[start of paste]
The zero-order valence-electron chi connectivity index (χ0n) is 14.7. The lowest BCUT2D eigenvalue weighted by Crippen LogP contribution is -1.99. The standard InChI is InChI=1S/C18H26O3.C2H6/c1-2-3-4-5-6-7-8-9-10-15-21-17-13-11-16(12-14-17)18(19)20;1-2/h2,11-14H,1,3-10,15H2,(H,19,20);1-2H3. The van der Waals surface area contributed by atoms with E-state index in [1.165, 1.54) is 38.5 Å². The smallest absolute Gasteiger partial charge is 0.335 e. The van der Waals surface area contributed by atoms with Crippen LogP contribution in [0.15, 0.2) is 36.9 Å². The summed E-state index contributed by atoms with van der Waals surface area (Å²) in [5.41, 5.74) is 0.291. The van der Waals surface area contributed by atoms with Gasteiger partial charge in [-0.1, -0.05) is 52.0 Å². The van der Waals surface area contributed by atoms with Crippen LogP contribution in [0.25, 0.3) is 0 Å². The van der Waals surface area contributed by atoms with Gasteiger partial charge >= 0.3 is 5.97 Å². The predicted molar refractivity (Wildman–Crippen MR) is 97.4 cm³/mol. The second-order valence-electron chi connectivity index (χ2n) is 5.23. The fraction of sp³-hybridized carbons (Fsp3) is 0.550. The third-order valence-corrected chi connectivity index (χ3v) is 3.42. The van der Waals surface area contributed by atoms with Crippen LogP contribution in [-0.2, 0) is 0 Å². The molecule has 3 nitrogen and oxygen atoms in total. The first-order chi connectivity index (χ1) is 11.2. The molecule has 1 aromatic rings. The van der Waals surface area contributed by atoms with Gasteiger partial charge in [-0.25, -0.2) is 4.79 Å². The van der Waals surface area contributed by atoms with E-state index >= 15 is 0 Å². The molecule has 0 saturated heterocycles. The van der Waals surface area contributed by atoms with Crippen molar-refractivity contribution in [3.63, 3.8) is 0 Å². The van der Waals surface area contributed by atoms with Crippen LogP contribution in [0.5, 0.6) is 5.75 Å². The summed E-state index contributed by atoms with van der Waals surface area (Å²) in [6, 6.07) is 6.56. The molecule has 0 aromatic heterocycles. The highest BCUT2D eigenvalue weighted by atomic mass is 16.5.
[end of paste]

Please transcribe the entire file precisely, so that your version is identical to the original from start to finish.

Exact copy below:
The zero-order valence-electron chi connectivity index (χ0n) is 14.7. The lowest BCUT2D eigenvalue weighted by Crippen LogP contribution is -1.99. The standard InChI is InChI=1S/C18H26O3.C2H6/c1-2-3-4-5-6-7-8-9-10-15-21-17-13-11-16(12-14-17)18(19)20;1-2/h2,11-14H,1,3-10,15H2,(H,19,20);1-2H3. The van der Waals surface area contributed by atoms with E-state index in [1.165, 1.54) is 38.5 Å². The smallest absolute Gasteiger partial charge is 0.335 e. The van der Waals surface area contributed by atoms with Crippen LogP contribution in [0.15, 0.2) is 36.9 Å². The summed E-state index contributed by atoms with van der Waals surface area (Å²) in [5.41, 5.74) is 0.291. The van der Waals surface area contributed by atoms with Gasteiger partial charge in [-0.1, -0.05) is 52.0 Å². The van der Waals surface area contributed by atoms with Crippen LogP contribution in [0.25, 0.3) is 0 Å². The van der Waals surface area contributed by atoms with Gasteiger partial charge >= 0.3 is 5.97 Å². The predicted molar refractivity (Wildman–Crippen MR) is 97.4 cm³/mol. The second-order valence-electron chi connectivity index (χ2n) is 5.23. The fraction of sp³-hybridized carbons (Fsp3) is 0.550. The third-order valence-corrected chi connectivity index (χ3v) is 3.42. The van der Waals surface area contributed by atoms with Crippen LogP contribution in [-0.2, 0) is 0 Å². The molecule has 3 nitrogen and oxygen atoms in total. The first-order chi connectivity index (χ1) is 11.2. The molecule has 1 aromatic rings. The van der Waals surface area contributed by atoms with Gasteiger partial charge in [-0.25, -0.2) is 4.79 Å². The van der Waals surface area contributed by atoms with E-state index >= 15 is 0 Å². The molecule has 0 saturated heterocycles. The van der Waals surface area contributed by atoms with Crippen molar-refractivity contribution in [3.63, 3.8) is 0 Å². The van der Waals surface area contributed by atoms with Crippen LogP contribution in [0.5, 0.6) is 5.75 Å². The summed E-state index contributed by atoms with van der Waals surface area (Å²) in [6, 6.07) is 6.56. The molecule has 0 aromatic heterocycles. The highest BCUT2D eigenvalue weighted by atomic mass is 16.5.